am 5. Juli 1999
This is the easiest to follow 'how to' book that I've read.
I must say that the first time I composed a total NVC sentence in response to something my daughter had done, I was thrilled with the silence with which she responded. It was like she totally heard what I said.
The premises from which Rosenburg starts are that compassion is a basic human state and that the specific process we use in communicating can make all the difference in how our message is received. Rosenberg says, " When we use NVC in our interactions--with ourselves, with an other person, or in a group--we become grounded in our natural state of compassion. NVC is an approach that can be effectively applied at all levels of communication and in diverse situations from self-talk to international politics.
Rosenberg states that there is nothing new in the NVC process; that it is to remind us about what we already know about relating to each other and to show us how to live in a way that concretely manifests this knowledge. "Through its emphasis on deep listening--to ourselves as well as others--NVC fosters respect, attentiveness, and empathy, and engenders a mutual desire to give from the heart."
The NVC model for communications includes: observing, without judgement, actions that effect our well-being, stating our feelings as we observe the action, saying what needs, values, desires are connected to the feelings, and requesting the concrete actions we would like.
For most of us it is difficult to make observations of people and their behavior that is free of judgement, criticism or analysis. When we include evaluation in observations people often hear us as criticizing them. What's more if our internal language doesn't clearly distinguish between, on one hand, the values we hold and, on the other hand, the objective descriptions of other's behaviors' we're troubled by, even our internal self-talk creates a dyanmic that makes communication difficult and conflict likely.
For the second component of the model many people he suggests it's valuable to increase our vocabulary in the area of feelings and emotions, NOT to be came diagnositicians or (on the other hand) to become pools of emotions, but to use them to get connected with our needs, and to convey our needs to others in a way that our vulnerability makes it easier for others to hear us. In short, that, along with clearity what we want from others, clarity about where we're comming from emotinally enhances connections between people.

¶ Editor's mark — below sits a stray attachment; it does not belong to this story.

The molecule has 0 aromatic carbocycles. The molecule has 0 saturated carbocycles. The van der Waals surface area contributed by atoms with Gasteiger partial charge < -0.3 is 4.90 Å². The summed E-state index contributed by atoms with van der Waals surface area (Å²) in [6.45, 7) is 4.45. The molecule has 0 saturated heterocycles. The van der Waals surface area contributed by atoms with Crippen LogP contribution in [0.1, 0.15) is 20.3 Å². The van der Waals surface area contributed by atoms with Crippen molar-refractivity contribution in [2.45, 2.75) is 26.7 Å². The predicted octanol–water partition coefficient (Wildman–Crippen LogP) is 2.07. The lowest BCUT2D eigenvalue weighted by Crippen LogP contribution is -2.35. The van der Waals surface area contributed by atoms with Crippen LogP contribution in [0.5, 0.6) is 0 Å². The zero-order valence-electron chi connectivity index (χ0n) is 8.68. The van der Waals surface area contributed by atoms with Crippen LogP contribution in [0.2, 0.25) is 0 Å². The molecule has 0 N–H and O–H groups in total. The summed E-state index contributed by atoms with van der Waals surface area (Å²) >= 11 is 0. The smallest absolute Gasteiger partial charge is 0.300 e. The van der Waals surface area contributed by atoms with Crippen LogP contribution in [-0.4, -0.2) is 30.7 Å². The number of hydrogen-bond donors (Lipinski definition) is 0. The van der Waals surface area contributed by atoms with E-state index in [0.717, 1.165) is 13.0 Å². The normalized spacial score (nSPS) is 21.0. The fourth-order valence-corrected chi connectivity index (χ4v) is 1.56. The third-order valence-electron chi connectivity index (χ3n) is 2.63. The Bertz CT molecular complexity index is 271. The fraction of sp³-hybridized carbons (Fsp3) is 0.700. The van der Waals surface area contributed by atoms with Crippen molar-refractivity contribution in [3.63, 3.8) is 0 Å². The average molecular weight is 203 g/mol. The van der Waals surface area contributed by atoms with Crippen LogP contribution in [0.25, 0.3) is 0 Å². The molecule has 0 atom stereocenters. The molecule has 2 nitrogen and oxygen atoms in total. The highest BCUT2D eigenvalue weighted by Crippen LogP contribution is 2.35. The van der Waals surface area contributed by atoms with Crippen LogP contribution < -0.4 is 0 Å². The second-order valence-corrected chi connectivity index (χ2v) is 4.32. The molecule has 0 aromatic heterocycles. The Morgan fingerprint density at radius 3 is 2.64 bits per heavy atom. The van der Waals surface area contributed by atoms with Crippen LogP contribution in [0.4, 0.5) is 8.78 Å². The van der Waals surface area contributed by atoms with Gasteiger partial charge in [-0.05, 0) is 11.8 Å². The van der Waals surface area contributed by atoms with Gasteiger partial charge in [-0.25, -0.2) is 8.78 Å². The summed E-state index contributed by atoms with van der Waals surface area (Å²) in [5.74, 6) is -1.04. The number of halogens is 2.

Next he suggests we need to learn about our own needs. We're usually all pretty good at thinking about what's wrong with others. So, for example, if we want tools to be put back, we may characterize our children as "lazy" for leaving them about.
The fourth component of the model is learning how to express what we would like in a way in which others are more likely to respond compassionately. (In other words -- how to make effective requests.) We also, he suggests, need tools to learn how to find out if our messages has been adequately heard.
Rosenberg's model is used both for expressing ourselves honestly and receiving empathetically from others. At the beginning of any interaction we always have the choice of receiving information or expressing our own.
If I'm mad at you I have the choice of telling you about my anger or listening to your experience of the situation. In receiving empathetically we still use the model and listen for the other persons observations, feelings, needs, and requests.
In the final chapters Rosenburg discusses the power of empathy, how to express anger fully, the use of protective force, using NVC when talking with ourselves and -- last but not least -- expressing appreciation in ways richer than we commonly do.
Rosenburg includes many songs, poems, stories, anecdotes and exercises in his work in order to illustrate his points. This makes his book enjoyable to read as well as a valuable communications course.
What I would like now is some people with which to practice this model. It's not hard to make up one sentence to try the model out, but to become facile enough to respond easily in this style would take practice, support and more practice.
Judy Nommik, Ph.D.